• 3D measurement devices and methods can be used to generate a 3D image of a biological body segment, optionally under compressive loads, and optionally to also include internal features of the biological body segment, such as of musculoskeletal tissue and bone.
  • a device for three-dimensional imaging of a biological body segment includes a structure configured to receive the biological body segment, the structure including a first array of imaging devices disposed about a perimeter of the device to capture side images of the biological body segment and a second array of imaging devices disposed at an end of the device to capture images of a distal portion of the biological body segment.
  • the second array has a generally axial viewing angle relative to the perimeter.
  • the device further includes a controller configured to receive images captured from the first and second arrays and generate a three-dimensional reconstruction of the biological body segment based on cross-referencing of the captured images.
  • the imaging devices can be cameras, and cross-referencing can be performed by cross-correlation, including for example, three-dimensional digital image correlation (DIC), to generate a model of the biological body segment.
  • DIC three-dimensional digital image correlation
  • the controller can be further configured to transform a two-dimensional image point visible in at least two captured images to a three-dimensional image point by direct linear transformation to effect DIC.
  • Cross-correlation of the captured images can be performed by any algorithm able to provide a contiguous representation of an imaged object based on overlapping fields of view from captured images,
  • the imaging devices of the first and/or second arrays can be ultrasound sensors, or a combination of cameras and ultrasound sensors.
  • the structure can be a tank containing a fluid.
  • the imaging devices of the first array can be disposed to fully surround the perimeter of the biological body segment.
  • the first array can be moveable relative to the structure.
  • a mechanical perturbator can also be included within the structure, such as, for example, an ultrasound probe, an ultrasound probe including a force sensor, a flow-based perturbator comprising a nozzle configured to eject a fluid, or any combination thereof.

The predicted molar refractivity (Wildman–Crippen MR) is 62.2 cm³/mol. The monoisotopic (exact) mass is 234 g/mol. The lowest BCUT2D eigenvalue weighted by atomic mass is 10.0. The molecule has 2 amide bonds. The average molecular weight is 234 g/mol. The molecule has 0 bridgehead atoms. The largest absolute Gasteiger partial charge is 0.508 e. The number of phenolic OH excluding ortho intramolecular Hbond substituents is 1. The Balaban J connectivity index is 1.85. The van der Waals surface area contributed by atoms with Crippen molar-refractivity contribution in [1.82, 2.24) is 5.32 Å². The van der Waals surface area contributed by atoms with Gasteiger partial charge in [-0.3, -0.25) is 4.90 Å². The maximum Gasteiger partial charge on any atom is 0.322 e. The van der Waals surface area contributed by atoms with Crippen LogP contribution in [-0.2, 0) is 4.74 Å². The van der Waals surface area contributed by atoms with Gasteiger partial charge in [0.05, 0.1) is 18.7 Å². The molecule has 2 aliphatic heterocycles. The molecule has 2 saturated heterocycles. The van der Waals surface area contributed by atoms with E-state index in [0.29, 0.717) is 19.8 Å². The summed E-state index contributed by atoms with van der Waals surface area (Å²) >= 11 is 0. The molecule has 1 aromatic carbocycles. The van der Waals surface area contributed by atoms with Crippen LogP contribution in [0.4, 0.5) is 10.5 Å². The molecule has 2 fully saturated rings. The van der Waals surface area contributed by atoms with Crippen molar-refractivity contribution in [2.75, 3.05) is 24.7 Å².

• the controller can be further configured to determine a mechanical property of the biological body segment.
  • Such determination can be based on an inverse finite element analysis of the captured images, the captured images including images of a deformation of the biological body segment by the mechanical perturbator. Alternatively, or in addition, the determination can be based on a hyperelastography analysis of the captured images.
  • a method of generating a three-dimensional reconstruction of a biological body segment includes capturing side images of the biological body segment with a first array of imaging devices disposed about a perimeter of the biological body segment and capturing images of a distal portion of the biological body segment with a second array of imaging devices.
  • the second array of imaging devices has a generally axial viewing angle relative to the perimeter.
  • the method further includes generating a three-dimensional reconstruction of the biological body segment based on cross-correlation of the captured images.
  • a method of modeling a biological body segment includes obtaining images of an internal structure of the biological body segment, such as from computed tomography (CT) imaging, magnetic resonance (MR) imaging, ultrasound (US) imaging, or any combination thereof, and capturing images of an external surface of the biological body segment with a camera array.
  • the method further includes generating a three-dimensional model of external features of the biological body segment based on cross-correlation of the captured images from the camera array and inter-digitizing the images of the internal structure of the biological body segment with the three-dimensional model to thereby generate a compound model of internal and external features of the biological body segment.
  • the inter-digitizing can include performing a shape registration of alignment points of the biological body segment.
  • the method can further include imaging the biological body segment with at least one of CT, MR, and US to obtain the images of the internal structure.
  • the internal structure images can be obtained from a medical image repository.
  • the compound model can be used to generate a complementary biomechanical interface, which can, in turn, be fabricated.